How to stay safe and secure when shopping online
According to a report released in January, online shoppers in Britain spent an average of £1,500 each last year racking up a whopping £50 billion outlay on internet retail.
The figure, which represents 12 per cent of the country’s total retail expenditure, appears to show that we are not only more tech-savvy, but that we also increasingly trust online retailers to literally deliver the goods.
Of course, while the benefits of spending online are very apparent there is no room for complacency when it comes to web safety.
Quidblog runs through a few handy tips to help you minimise security risks when using the internet for spending sprees.
Beef up security
It’s should go without saying, but having up-to-date anti-virus software is a great first line of defence in the fight against online fraud. Scanning for viruses, including Trojans and worms they warn users of possible dangers and lead them away from potentially malicious websites. While free downloads and standalone packages are available, the best protection comes from annual subscriptions to full suites which cost around £40-£50. A suite should cover all the bases, share a single user interface and be easier and cheaper than buying each individual program separately.
Update your browser
Ensure you’re using a modern web browser such as the latest versions of Google Chrome, Mozilla Firefox, Internet Explorer and Safari. These browsers offer protection against malicious activity and steer you away from sites known to endanger the online experience of users.
Credit over debit
Use a credit card for purchases between £100 - £60,260 online and there’s a good chance you’ll be reimbursed if something goes wrong. Credit cards fall under the Consumer Credit Directive, meaning that your card provider is jointly liable with the actual supplier for any purchases you make.The same doesn’t necessarily apply if you use your current account to make a payment.
Secure your network
Password protect your wi-fi connection and set up suitable firewall cover at home and resist the temptation to use public connections for online shopping purposes. If you do use a computer to surf the web in a coffee shop or at an internet café make sure people can’t see you entering personal details – a privacy screen or filter is advisable if you regularly work in public.
Beware of spam and scams
If you receive an email from someone you do not know, an unusual link from a friend’s account or an urgent message from a company or organisation which looks suspicious, do not open them or any attachments! Phishing scams attempt to trick people into giving sensitive information using phoney websites which ask for login and password details. This data is then collated and used to hack accounts. Delete the offending emails as soon as possible and report the scam via your email provider. If you want to scan your computer and see if you’re infected, you can do so here.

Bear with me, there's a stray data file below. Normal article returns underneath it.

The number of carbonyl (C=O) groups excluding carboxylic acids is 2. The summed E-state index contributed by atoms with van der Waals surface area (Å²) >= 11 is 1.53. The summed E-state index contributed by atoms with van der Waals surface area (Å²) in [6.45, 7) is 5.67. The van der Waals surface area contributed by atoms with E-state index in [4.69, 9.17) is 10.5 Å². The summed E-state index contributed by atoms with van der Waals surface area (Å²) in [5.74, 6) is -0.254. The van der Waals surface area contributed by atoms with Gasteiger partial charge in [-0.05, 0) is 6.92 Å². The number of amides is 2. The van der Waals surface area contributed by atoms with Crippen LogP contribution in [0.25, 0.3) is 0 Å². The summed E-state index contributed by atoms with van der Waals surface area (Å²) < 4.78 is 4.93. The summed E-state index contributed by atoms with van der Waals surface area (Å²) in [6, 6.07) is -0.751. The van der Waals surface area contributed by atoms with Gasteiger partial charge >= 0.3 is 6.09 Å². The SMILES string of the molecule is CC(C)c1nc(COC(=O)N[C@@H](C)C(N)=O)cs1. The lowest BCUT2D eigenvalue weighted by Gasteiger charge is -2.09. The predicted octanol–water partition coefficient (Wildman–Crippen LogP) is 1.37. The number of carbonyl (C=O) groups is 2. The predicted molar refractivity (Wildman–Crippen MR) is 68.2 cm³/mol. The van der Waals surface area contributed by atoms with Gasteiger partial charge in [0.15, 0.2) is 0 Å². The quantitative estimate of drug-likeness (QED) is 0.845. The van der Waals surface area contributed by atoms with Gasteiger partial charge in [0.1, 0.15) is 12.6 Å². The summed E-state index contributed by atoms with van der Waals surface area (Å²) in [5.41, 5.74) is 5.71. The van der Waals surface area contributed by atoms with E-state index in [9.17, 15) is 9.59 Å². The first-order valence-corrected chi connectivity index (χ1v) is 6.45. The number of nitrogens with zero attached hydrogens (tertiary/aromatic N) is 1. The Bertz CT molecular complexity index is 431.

Internet users should constantly update their passwords for all their accounts. They should be difficult to crack (involving numbers, letters and both upper and lowercase symbols) and should be unique for each account. Under no circumstances should the information be written down and stored near your computer and if possible it’s best to resist leaving passwords auto-saved on different sites.
Be knowledgeable about online auctions
If you are new to online auctions, take the time to read the online guides provided by the auction company so you understand how the system works and what the rules are. Be wary of sellers who have lots of negative feedback and be sure to ask questions via email to clarify details. Be clear about shipping and delivery costs and methods of payment and if any surcharges are likely because of your method of payment.
Know your distance selling rights
Check your cancellation rights before making a purchase: under the Distance Selling Regulations (DSRs), you can get a full refund on many products if you cancel within seven working days after the day you receive the goods. Make sure you keep bought goods in the best possible condition before returning and remember that traders are allowed deduct a restocking charge or administration fee. Goods should be delivered within 30 days after the date of order, unless you agree to a different delivery timeframe.
Look for trust symbols
Always be on the lookout for third party seals of approval and stick to using familiar sites and those with positive user feedback. Keeping an eye out for the padlock symbol in the URL and for addresses starting 'https' are also important indicators. Trust your gut instinct; if a site doesn’t look or feel right, it’s probably best to give it a wide berth.
Pay attention to user feedback
A trader may have a great website, but that doesn’t necessarily make them reliable. Check their details and make sure you understand a website’s feedback function works. Feedback will give you useful information about recent transactions other buyers have made.
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